Vestigial Traits and Evolutionary Spandrels

KELDER is pleased to present Vestigial Traits and Evolutionary Spandrels, a solo project by Matthew Verdon bringing together a body of new works that expand on his research into circulatory systems and hybridity functioning within an ecological framework. By placing disparate disciplines, histories and practices on a collision course, Verdon attempts to reveal their inter-connectedness through the application of various methodologies.

Transforming the basement into a laboratory cum storage facility, the installation remains fluid whilst tests are performed, and outcomes are uncertain. Vast amounts of financial data is processed, manipulated and fed into an alternative system which sits at the centre of the project. Reminiscent of a subterranean factory, the hydroponic farm generates produce for the duration of the project with its success, or failure directly linked to the shareprice of the three biggest cloud storage services – Amazon, Google and Microsoft.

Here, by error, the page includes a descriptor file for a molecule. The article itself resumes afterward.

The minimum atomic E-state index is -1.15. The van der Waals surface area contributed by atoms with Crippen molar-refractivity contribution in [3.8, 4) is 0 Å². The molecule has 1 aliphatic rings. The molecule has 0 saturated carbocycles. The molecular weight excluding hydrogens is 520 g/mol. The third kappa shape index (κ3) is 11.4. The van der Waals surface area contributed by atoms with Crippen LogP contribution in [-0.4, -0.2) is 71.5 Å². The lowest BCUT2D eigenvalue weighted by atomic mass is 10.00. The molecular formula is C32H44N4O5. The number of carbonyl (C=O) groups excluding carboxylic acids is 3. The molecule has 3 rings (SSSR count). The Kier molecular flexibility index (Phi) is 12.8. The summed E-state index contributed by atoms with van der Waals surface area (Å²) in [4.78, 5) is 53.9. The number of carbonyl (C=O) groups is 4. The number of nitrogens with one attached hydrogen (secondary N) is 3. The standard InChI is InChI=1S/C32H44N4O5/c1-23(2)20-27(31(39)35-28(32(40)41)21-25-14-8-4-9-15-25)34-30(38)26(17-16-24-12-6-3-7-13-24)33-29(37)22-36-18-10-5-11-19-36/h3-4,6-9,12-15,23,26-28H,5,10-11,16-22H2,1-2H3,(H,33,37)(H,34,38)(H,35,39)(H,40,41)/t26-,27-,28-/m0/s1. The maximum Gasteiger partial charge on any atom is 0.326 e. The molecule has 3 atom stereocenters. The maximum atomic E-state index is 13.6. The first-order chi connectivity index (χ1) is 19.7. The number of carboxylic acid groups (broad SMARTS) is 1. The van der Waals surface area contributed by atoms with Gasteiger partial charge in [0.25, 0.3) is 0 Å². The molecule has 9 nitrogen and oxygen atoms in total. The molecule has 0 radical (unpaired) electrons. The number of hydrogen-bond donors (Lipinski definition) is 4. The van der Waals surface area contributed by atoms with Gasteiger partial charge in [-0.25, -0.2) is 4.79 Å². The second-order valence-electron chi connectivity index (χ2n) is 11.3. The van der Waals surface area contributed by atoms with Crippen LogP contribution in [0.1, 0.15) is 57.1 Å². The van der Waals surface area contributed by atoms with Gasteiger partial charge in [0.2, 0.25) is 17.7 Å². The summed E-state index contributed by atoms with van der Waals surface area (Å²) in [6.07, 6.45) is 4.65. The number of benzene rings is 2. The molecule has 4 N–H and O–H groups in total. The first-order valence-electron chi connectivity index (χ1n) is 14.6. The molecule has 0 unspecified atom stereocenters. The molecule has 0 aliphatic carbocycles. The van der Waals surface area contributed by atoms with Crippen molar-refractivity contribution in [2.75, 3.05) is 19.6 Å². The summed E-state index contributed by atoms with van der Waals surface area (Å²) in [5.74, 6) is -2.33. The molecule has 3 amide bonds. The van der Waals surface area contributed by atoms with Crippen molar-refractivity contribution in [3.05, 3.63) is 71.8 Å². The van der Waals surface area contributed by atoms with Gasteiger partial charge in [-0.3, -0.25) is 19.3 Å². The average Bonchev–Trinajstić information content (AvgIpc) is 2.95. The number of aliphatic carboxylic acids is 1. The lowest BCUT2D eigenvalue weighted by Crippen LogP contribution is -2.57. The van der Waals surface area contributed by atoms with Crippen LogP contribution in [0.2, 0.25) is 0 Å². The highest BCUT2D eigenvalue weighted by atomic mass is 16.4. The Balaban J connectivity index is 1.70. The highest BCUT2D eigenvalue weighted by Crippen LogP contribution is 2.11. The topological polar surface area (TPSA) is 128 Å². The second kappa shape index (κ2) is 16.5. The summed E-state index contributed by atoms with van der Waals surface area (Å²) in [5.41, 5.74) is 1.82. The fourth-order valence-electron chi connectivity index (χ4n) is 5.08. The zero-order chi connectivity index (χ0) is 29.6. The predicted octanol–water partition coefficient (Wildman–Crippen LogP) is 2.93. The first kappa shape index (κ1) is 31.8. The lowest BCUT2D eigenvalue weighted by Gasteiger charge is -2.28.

Another storage device form a different time is sculpted from cannabis seeds; the tulipiere becomes the manifestation of two disparate crops during two different periods in history; both disrupting markets and the source of huge investment and even greater speculation. Will one become a repeat of the other?

Through his research driven practice, London based artists Matthew Verdon, attempts to address complex ecological theories around circulatory systems and its’  relation to global markets. Often experimental and time based, Verdon’s  work manifests itself as installations consisting of various sculptural elements. He graduated in 2014 with an MFA from Goldsmiths, University of London. Recent exhibitions include ‘Rencontres Internationales’, Haus der Kulturen der Welt, Berlin (2018); ‘Formed into a soft mass’, Foundation, Vienna (2018); ‘Rencontres Internationales’, Le Carreau du Temple, Paris (2018); ‘Per-vert’, Avalanche, London (2017); ‘Building Your Partner Ecosystem: Who Are Your Potential Ecosystem Partners?’ Serf, Leeds (2017)